Calle 13
Minino Garay &Los Tambores del Sur
Plenealo
La Gaiteros de San Jacinto
La Tregua
 
 
 
 
 
 
 Tony Martinez & Cuban Power
CUBA
Cuban Latin Jazz & Salsa
 
Mr. Coltrane
Pa' lo' latino
Tumbao pa' mi timbal
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At a time when the world can't seem to get enough of the Cuban sound, a young son of the island nation is reshaping long held perceptions of a genre that's enjoyed unfaltering global favor for over half a century.

And while the proliferation of Cuban music releases in recent years has reached a level unfathomable 60 years ago when groups like Ernesto Lecuona's Cuban Boys sparked a global fascination with African-rooted, Havana-bred styles, the music of Tony Martinez and his group The Cuban Power stands out from the crowd. In a flourish of dense, danceable rhythms, hypnotizing themes and adventurous, virtuosic musicianship, he and his celebrated colleagues validate the contemporary appeal of a venerable art form known for its indomitable spirit and visceral attraction.

As he brazenly demonstrated on La Habana Vive, his 1998 debut for the Blue Jackel Entertainment label, Tony Martinez is among the most elite ranks of contemporary Cuban musicians. An artist with an exceptional understanding of his country's African-derived rhythms, he possesses an equally impressive awareness of how to incorporate elements of jazz, funk and other non-Cuban ingredients to achieve stylistic hybrids that produce uncommonly bracing results. His ability to meld primordial rhythmic and vocal elements with contemporary, jazz savvy values places him in the vanguard of today's most impressive and promising Latin musicians.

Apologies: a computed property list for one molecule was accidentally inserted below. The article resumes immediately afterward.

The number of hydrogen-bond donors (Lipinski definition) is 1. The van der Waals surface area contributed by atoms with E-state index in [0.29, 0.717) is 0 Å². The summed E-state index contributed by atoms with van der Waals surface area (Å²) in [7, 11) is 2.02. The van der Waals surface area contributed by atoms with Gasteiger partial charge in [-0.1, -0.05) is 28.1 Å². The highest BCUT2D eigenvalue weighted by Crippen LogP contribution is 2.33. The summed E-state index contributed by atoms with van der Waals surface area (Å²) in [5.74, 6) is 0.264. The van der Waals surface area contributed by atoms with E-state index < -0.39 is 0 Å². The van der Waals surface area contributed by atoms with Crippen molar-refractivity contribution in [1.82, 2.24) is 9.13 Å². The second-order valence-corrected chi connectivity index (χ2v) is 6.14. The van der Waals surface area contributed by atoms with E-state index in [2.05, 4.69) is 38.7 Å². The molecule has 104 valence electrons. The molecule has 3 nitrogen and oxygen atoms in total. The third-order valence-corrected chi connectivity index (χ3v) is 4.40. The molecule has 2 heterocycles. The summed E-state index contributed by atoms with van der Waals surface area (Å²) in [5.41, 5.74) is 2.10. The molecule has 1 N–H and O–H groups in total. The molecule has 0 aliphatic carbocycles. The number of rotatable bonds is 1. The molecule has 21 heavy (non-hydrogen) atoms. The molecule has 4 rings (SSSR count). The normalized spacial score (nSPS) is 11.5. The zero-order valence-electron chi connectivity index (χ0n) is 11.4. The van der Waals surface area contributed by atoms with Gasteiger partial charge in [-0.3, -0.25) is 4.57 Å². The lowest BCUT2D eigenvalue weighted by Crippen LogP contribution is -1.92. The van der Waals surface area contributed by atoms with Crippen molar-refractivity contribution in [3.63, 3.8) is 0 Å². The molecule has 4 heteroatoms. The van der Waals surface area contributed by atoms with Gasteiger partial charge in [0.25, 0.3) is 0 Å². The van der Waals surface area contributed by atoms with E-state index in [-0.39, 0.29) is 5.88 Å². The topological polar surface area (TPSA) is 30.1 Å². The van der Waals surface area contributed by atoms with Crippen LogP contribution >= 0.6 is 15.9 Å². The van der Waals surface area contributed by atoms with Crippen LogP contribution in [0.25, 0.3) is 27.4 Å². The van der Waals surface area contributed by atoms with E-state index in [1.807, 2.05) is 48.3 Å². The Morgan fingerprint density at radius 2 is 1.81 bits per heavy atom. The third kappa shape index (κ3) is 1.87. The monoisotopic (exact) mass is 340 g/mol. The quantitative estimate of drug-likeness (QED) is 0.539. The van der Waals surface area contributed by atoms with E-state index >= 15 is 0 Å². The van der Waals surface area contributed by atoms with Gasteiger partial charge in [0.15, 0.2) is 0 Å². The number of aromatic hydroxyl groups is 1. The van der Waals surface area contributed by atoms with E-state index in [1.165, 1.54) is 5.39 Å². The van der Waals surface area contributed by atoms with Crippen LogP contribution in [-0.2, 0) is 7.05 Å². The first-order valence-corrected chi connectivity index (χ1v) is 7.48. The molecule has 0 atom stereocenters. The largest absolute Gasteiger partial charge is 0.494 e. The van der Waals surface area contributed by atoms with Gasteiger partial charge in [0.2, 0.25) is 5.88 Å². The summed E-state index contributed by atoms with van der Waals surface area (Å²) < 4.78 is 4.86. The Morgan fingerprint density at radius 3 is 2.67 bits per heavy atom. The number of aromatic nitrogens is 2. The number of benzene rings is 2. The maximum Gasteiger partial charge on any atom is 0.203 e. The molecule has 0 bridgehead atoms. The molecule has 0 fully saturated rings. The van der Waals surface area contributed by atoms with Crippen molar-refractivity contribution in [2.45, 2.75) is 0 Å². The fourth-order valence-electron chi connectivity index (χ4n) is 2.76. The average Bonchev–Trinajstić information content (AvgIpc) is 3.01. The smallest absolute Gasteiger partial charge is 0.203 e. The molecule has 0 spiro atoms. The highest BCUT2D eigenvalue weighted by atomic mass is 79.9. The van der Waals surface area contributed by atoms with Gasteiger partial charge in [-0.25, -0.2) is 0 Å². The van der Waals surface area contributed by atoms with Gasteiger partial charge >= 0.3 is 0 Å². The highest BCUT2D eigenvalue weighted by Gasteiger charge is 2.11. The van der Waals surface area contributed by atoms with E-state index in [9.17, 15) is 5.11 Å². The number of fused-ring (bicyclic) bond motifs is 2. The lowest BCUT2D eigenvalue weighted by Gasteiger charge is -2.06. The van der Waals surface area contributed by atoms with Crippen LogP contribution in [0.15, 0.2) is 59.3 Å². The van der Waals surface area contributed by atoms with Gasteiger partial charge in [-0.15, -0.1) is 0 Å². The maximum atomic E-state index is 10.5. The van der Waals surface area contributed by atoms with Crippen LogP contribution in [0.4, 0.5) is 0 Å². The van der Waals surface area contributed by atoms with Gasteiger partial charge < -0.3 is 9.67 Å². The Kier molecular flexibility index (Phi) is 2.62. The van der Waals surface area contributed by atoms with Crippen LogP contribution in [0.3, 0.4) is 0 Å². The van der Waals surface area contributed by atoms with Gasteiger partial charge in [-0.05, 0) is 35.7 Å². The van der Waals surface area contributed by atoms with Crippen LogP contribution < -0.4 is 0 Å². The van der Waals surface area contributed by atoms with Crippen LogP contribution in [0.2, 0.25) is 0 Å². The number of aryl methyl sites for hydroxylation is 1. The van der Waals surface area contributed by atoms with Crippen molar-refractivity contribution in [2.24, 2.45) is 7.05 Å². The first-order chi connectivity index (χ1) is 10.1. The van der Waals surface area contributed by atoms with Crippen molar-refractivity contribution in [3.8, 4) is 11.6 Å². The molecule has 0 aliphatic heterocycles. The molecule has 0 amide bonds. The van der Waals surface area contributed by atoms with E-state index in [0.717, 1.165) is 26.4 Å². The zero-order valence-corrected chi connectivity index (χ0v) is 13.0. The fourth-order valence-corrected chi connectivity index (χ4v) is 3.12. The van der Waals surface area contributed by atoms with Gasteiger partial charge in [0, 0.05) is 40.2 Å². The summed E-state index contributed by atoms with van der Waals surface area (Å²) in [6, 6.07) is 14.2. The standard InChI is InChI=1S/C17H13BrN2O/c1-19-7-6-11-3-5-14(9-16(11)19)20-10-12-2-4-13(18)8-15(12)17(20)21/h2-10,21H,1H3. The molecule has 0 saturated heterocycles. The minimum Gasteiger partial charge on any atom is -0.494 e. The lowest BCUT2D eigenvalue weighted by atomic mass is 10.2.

On Maferefun, his follow-up release for Blue Jackel, the 31 year old master musician, composer and arranger and his group The Cuban Power further advance their goal of defining a new way of using the dialect of traditional Afro-Cuban rhythms to forge a new music language for the next millennium. And the company Martinez keeps on the album speaks both of the high esteem in which he is held by many of Cuba's most important musicians and of their eagerness to contribute to the leader's imposing artistic quest. Foremost among Martinez' colleagues on the session is the
extraordinarily gifted piano virtuoso Gonzalo Rubalcaba, recognized throughout the world
as one of the most important jazz innovators of his generation. Conguero Miguel Anga Diaz, a veteran of the seminal Cuban group Irakere, is a technically dazzling percussionist who is viewed as the kind of breakthrough conga player who comes along only once in several decades. Trumpeter Julio Padron, also a graduate of the Irakere finishing school of Cuban jazz, is both a brilliant soloist and the consummate section member. Drummer Julio Barreto, a member of Rubalcaba's famous Cuban jazz quartet, is another star quality musician who, as with his cohorts on the session, enthusiastically conforms to the spirit of camaraderie Martinez has cultivated among his cast of guest musicians and regular band members.